Posts with tag: affordability

Is there a Gender Property Gap when it comes to Mortgage Affordability?

Published On: September 19, 2017 at 8:13 am

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We’ve all heard of a gender pay gap, but is there a gender property gap when it comes to mortgage affordability on the average home?

Online estate agent eMoov.co.uk has highlighted the gap in mortgage affordability between men and women, based on the gap in their average salaries.

The deficit between the average salary for men and women, plus the ever-increasing cost of homeownership are two widely debated topics. So what happens when you combine the two?

eMoov has analysed the latest Office for National Statistics (ONS) data for the average wage over a ten-year period (2006-16) for both men and women, and then looked at their mortgage affordability, at 4.5 times that wage. The agent then highlighted the gap in purchase power between the two, showing mortgage affordability as a percentage of the average house price at the time.

Is there a Gender Property Gap when it comes to Mortgage Affordability?

Is there a Gender Property Gap when it comes to Mortgage Affordability?

The last ten years

Over the past ten years, typical mortgage affordability of male homebuyers has been 72% of the average house price – 15% more than for female homebuyers (57%). This deficit remained around this level until 2013. It peaked at 17% in 2009, with the make salary allowing 79% mortgage affordability on the average house price, to just 62% for women, with the higher threshold of affordability largely due to the market crash.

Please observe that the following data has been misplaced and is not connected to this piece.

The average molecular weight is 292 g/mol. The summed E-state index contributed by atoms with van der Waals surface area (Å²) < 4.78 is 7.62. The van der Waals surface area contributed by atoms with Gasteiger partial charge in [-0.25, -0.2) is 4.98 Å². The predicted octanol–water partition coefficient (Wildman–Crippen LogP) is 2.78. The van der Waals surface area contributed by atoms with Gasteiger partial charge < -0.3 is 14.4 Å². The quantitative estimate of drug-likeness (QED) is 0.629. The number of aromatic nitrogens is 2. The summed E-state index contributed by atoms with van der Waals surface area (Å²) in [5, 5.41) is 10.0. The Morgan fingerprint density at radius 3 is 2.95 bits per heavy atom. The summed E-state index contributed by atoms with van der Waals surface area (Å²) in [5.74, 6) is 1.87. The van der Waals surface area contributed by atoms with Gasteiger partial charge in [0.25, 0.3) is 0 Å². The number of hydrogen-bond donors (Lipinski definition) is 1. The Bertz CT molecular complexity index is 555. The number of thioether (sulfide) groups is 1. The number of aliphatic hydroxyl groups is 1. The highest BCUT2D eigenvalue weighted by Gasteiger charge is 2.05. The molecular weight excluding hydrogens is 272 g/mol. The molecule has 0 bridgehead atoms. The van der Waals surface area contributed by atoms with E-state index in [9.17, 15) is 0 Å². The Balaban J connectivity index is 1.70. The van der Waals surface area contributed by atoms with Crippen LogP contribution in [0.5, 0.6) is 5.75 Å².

Since, the gap has started to close and today sits at 12%. But, with house prices again finding their way back to pre-crash peaks, mortgage affordability for the average salary has dropped to 65% for men and 53% for women.

Despite this gap, the high cost of UK homeownership means that, since 2006, both average wages have lagged behind house prices where mortgage affordability is concerned.

By property type

The 2009 slump in house prices saw the highest mortgage affordability as a proportion of the average property value, with men tipping 52% for a detached property, 83% for a semi-detached home, 97% for a terraced house and 91% for a flat. In contrast, female mortgage affordability only hit 41% for a detached house, 65% for a semi, 76% for a terraced home and 71% for a flat.

Today, that has fallen again, with men sitting at 43% of the average value of a detached home, 69% of a semi, 80% of a terrace and 72% of a flat. For women, this drops to 35% of a detached house, 56% of a semi, 65% of a terrace and 58% of a flat.

The Founder and CEO of eMoov, Russell Quirk, comments on the findings: “It’s a welcome sight that the gap in salary between men and women, and in turn mortgage affordability, has started to close over the last few years, but a gap remains none the less. Homeownership provides enough hurdles for the current generation of first and second time buyers as it is, without gender having to play a role.

“The only saving grace is that many are in the position to buy with their partner and so the combined mortgage affordability of both is enough to see them onto that first rung of the ladder.”